The New York Times
ROME — One ad pictured a woman holding an hourglass next to the words: “Beauty has no age limit. Fertility does.” Another portrayed a pair of baby shoes wrapped in a ribbon of the Italian flag. Yet another showed a man holding a half-burned cigarette: “Don’t let your sperm go up in smoke,” it read.
They were part of a government effort to promote “Fertility Day” on Sept. 22, a campaign intended to encourage Italians to have more babies. Instead, the ads set off a furor, were denounced as being offensive, and within days were withdrawn.
What they did succeed in doing, however, was to ignite a deeper and lasting debate about why it is that Italy has one of the lowest birthrates in the world, and what can be done about it.
The problem is not a lack of desire to have children, critics of the campaign say, but rather the lack of meaningful support provided by the government and many employers in a country where the family remains the primary source of child care.
“I should be a model for their campaign, and I still feel very offended,” said Vittoria Iacovella, 37, a journalist and mother of two girls, ages 10 and 8. “The government encourages us to have babies, and then the main welfare system in Italy is still the grandparents.”
Many working women, without an extended family to care for a child, face a dilemma, as private child care is expensive. Some also worry that their job security may be undermined by missing workdays because of child care issues.
Many companies do not offer flexible hours for working mothers.
Not surprisingly, Italy’s long slowdown in childbirth has coincided with its recent economic slump. But Italian families have been shrinking for decades.
In 2015, 488,000 babies were born in Italy, the fewest since the country first unified in 1861. It has one of the lowest birthrates in Europe, with 1.37 children per woman, compared with a European average of 1.6, according to Eurostat figures.
By contrast, in France, the economy has been flat, too, but a family-oriented system provides a far more generous social safety net that includes day care and subsidies for families to have children. There, women have two children each on average.
“On paper, Italian women have equal rights,” said Tiziana Bartolini, the editor of Noi Donne, one of Italy’s most prominent feminist magazines. “But reality tells us a different story. Women are expected to care for children. If they live in regions where services are good, or in small towns, they keep their job. If they live in big, chaotic cities and have no family nearby, they are very prudent about becoming pregnant.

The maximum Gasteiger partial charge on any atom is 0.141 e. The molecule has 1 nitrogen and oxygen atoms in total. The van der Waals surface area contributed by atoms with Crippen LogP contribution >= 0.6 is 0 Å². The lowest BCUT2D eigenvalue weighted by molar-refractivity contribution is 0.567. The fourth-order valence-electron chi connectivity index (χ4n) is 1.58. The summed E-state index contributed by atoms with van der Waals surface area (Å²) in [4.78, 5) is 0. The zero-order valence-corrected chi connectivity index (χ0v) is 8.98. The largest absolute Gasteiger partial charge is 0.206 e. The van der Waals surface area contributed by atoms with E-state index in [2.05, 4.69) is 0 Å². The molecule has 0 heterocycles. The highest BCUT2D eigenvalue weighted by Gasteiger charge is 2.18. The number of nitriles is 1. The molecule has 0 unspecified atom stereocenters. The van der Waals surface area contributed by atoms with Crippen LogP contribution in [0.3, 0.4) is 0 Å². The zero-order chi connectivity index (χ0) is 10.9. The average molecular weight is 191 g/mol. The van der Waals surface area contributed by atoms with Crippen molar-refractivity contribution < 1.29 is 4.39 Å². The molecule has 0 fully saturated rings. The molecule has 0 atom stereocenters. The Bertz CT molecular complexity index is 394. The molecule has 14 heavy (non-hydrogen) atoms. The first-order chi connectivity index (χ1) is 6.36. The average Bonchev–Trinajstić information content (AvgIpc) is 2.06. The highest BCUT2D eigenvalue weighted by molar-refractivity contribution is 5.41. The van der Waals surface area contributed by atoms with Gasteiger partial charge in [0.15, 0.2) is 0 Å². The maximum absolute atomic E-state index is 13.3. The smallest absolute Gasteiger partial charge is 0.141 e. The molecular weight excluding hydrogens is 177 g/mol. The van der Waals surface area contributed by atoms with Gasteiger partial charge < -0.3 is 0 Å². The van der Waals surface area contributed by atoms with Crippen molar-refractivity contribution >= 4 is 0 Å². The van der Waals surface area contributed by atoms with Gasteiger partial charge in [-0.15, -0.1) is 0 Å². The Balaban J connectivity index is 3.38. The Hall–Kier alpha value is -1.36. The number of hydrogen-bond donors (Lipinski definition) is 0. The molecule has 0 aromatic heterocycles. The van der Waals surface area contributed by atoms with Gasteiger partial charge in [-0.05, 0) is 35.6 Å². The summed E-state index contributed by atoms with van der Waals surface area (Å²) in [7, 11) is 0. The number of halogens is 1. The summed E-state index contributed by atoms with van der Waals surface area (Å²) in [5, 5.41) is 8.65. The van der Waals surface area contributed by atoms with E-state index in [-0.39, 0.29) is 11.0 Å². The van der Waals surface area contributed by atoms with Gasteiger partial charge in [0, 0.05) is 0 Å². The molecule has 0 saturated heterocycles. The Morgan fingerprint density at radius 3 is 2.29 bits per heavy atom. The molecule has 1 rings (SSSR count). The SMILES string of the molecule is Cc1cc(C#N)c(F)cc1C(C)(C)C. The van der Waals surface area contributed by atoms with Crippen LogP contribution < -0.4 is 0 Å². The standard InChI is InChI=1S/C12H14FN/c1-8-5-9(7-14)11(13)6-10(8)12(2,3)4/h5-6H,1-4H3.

“Or they stop working,” she added.
The Ministry of Health began the fertility campaign on Aug. 31 with a group of online advertisements and a hashtag on Twitter. The goal was to publicize a series of public meetings on Fertility Day and encourage Italians to have more children.
Yeah, sure, thought Maria Scioli, 41, a teacher who depends on her family to care for her 15-month-old boy, when she spotted the debate on her Facebook page.
“I’d love to have a second child,” Ms. Scioli said, “but my job situation worries me. And I even feel lucky. I think about all those women my age or younger that couldn’t have babies and had to watch that offensive ad.”
Even Prime Minister Matteo Renzi, whose own health minister started the campaign, distanced himself from the ads in a radio interview, noting ironically that none of his friends “had their kids after seeing an advert.”
Mr. Renzi said that to increase the birthrate, structural issues like day care and services needed to be addressed.
Under Mr. Renzi, Italy’s government has tried to help families with a so-called baby bonus of 80 to 160 euros, or about $90 to $180, for low- and middle-income households, and it has approved labor laws giving more flexibility on parental leave. But Italy allocates only 1 percent of its gross domestic product to social protection benefits — half the European average. One child out of three here is at risk of relative poverty.
“Italy has a terrible combination: low birthrate, low women’s employment and high risk of child poverty,” said Alessandro Rosina, a professor of demography at Università Cattolica del Sacro Cuore in Milan. “On this path, Italy can only but have increasing costs for aging people, and increased public debt.”
“We defend our present, but can’t design the future,” Professor Rosina said.
In much of northern Europe, where social services are greater, about 70 percent of women work — and almost all of them continue to work after having children. By comparison, according to Eurostat, Italy has the second-lowest female employment rate in Europe, especially in the south.
“So many young women are even asked to presign a resignation letter here, especially in small companies,” said Teresa Potenza, a longtime women’s advocate in Naples, referring to a practice in which some women are asked to sign a resignation letter in case of pregnancy before they are hired. “Even to all those women, that campaign is a punch to the gut.”
“Without the ‘family welfare,’ I would have never been able to have children myself,” Ms. Potenza said.
Ms. Iacovella, the journalist, said her child’s kindergarten closed two hours before she got off work and noted that working mothers “are frustrated by the little help that Italy gives to women.”
She was so offended by the government advertisements that she vented her anger on Facebook soon after they started appearing, and her comments went viral online.
Italy’s health minister, Beatrice Lorenzin, responding on Facebook, wrote that the Fertility Day campaign was not a “call to reproduction” but a day to discuss “the fertility issues that 15 percent of Italians deal with.” She promptly canceled the campaign.
“I am saddened that the launch of the advertising campaign misled many people,” Ms. Lorenzin said. “I withdrew it to change it.”